Monday, July 19, 2010

Skeletal Facts

Big collection of human skeletal facts for kids.

The largest bone of the human skeletal system is the pelvis bone or hip bone. The pelvis is made up of six bones that are joined to each other firmly.

Your nose and ears are not made up of bones. They are made up of cartilage or 'gristle'. It is more lighter and flexible than the bone. Try bending your ear and nose, you will be able to bend them with ease.

Ever wondered, why skeletons have their ears and noses missing? Well, the cartilage in the ears and nose decompose quickly than the bones, thus, leaving the poor skull without ears and nose.

There are 27 bones in the human hand and 14 bones make up your face.

The number of bones in your neck and the number of bones in a giraffe's neck is the same! Do you want to know more about the neck. The article on anatomy of neck will prove useful.

There are about 230 movable and semi-movable joints in your body.

The only bone without a joint is your body is the hyoid bone present in your throat.

Did you know your height depends on the growth of your bones. If you are a girl, your bones will keep growing till you are about 16 years old and the bones of boys grow till they are about 18 years old. Therefore, if you wish to be a tall individual, it is very important to eat healthy foods and drink as your bones need nourishment to grow. If you give your bones the right nourishment, they will grow well, making you tall and good looking.

When you were born you had about 350 brand new bones. Now if you could peek inside yourself you'd count around 206 or so. That's 90 less then what you started with. You know darn well you haven't had any surgery that removed 90 of your bones, and you also know that you were born perfectly healthy. This truly is a mystery, and now you're curious. Well actually it really isn't all that much of a mystery. Many of our bones simply fuse together throughout out lifespan. Part of the reason this happens is so those bones fusing together, can perform the functions we need as adults, which we didn't require as children.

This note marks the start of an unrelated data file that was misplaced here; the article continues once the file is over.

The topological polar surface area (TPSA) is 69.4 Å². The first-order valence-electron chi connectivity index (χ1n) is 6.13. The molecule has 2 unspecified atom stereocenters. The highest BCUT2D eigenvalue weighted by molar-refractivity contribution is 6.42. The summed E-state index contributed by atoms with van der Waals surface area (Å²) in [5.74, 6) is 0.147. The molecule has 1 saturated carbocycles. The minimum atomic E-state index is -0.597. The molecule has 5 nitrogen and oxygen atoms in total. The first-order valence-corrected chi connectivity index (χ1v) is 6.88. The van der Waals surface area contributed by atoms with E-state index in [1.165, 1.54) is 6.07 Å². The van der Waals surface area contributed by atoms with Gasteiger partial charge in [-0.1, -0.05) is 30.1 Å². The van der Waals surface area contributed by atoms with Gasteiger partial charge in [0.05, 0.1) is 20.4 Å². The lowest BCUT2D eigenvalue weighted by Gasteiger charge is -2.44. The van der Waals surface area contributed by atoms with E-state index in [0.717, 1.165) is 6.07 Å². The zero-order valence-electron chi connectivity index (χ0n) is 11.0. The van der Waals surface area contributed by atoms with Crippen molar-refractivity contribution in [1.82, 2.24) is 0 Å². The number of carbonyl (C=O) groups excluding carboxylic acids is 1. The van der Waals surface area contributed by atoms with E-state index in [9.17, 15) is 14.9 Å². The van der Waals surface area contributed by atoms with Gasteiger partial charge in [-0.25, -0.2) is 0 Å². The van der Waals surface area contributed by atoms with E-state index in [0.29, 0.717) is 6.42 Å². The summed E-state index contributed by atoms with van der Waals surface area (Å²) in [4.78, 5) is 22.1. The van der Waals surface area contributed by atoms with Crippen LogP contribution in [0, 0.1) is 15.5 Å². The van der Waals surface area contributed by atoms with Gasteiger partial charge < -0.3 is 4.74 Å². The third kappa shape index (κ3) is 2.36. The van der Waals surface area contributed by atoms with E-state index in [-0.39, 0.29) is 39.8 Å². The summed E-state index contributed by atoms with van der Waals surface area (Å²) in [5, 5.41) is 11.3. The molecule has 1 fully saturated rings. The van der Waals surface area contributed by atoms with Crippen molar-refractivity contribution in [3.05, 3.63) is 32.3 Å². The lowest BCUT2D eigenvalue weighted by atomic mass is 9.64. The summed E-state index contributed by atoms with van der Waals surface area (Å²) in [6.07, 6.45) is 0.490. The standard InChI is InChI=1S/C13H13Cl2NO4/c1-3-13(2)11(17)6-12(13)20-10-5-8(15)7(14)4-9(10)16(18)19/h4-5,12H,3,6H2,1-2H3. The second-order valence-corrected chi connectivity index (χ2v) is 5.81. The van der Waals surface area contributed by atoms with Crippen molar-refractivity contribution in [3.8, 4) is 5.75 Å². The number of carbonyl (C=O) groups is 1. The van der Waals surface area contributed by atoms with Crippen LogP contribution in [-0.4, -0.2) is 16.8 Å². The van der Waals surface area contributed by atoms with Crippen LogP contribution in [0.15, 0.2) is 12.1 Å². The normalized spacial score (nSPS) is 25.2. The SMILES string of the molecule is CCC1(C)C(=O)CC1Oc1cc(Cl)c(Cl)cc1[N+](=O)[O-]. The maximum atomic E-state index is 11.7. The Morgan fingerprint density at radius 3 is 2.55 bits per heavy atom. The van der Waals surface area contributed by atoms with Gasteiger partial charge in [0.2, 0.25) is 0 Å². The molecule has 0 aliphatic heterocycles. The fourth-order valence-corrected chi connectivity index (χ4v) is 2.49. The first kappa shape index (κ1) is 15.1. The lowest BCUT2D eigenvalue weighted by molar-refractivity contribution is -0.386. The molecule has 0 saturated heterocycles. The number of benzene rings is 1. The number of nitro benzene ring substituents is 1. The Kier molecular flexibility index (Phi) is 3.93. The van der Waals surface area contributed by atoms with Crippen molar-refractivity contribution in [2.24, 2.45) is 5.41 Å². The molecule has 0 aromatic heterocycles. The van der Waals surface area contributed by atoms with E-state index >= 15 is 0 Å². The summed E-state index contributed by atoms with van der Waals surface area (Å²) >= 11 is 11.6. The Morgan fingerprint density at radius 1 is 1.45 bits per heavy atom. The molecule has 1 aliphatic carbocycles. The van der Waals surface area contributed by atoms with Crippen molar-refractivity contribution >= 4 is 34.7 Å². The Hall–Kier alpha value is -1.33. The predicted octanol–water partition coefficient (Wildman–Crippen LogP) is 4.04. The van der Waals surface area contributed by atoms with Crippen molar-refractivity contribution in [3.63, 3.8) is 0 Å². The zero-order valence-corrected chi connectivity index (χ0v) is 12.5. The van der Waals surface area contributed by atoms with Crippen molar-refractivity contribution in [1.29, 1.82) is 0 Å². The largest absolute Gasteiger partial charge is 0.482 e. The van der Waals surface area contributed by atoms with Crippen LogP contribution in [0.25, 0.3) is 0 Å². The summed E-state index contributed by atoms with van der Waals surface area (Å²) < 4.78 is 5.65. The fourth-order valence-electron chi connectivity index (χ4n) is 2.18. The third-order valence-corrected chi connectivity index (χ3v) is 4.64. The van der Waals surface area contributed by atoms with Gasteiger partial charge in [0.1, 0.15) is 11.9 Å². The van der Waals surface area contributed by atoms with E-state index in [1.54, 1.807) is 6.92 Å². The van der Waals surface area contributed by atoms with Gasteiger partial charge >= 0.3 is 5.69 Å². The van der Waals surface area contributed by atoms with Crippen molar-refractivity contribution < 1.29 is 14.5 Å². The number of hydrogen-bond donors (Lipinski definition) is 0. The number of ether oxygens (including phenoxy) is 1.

Of the 206 bones in the skeletal system, 52 of them make both our feet.

Our bone is six times stronger than steel if both are of the same weight.

Some of the bones in a child's skeleton are made of cartilage. As children  grow, bone tissue replaces the cartilage. Children's skeletons continue to grow and change until they are about 25 years old.

Unlike an adult skull, the bones of an infant's  skull are separate. The bones eventually grow together as the child develops and immovable joints hold the skull bones together.

A baby's  skeleton is made of about 300 bones at birth. By the time a child reaches adulthood, many of the bones that were separate have fused together. As a result, the adult skeleton has only 206 bones.

Broken bones range from a hairline fracture to a complete fracture, where the bone is broken into two separate pieces. According to KidsHealth, a bowing fracture is a type of fracture that occurs only in children; the bone bends but does not break.

In the Pediatrics article, "Physical Activity and Bone Measures in Young Children: The Iowa Bone Development Study," researchers correlated physical activity to bone-mineral density in young children ages 4 to 6. Children who were more physically active had greater bone mass than their less-active peers. Increased bone mass can result in fewer broken bones.




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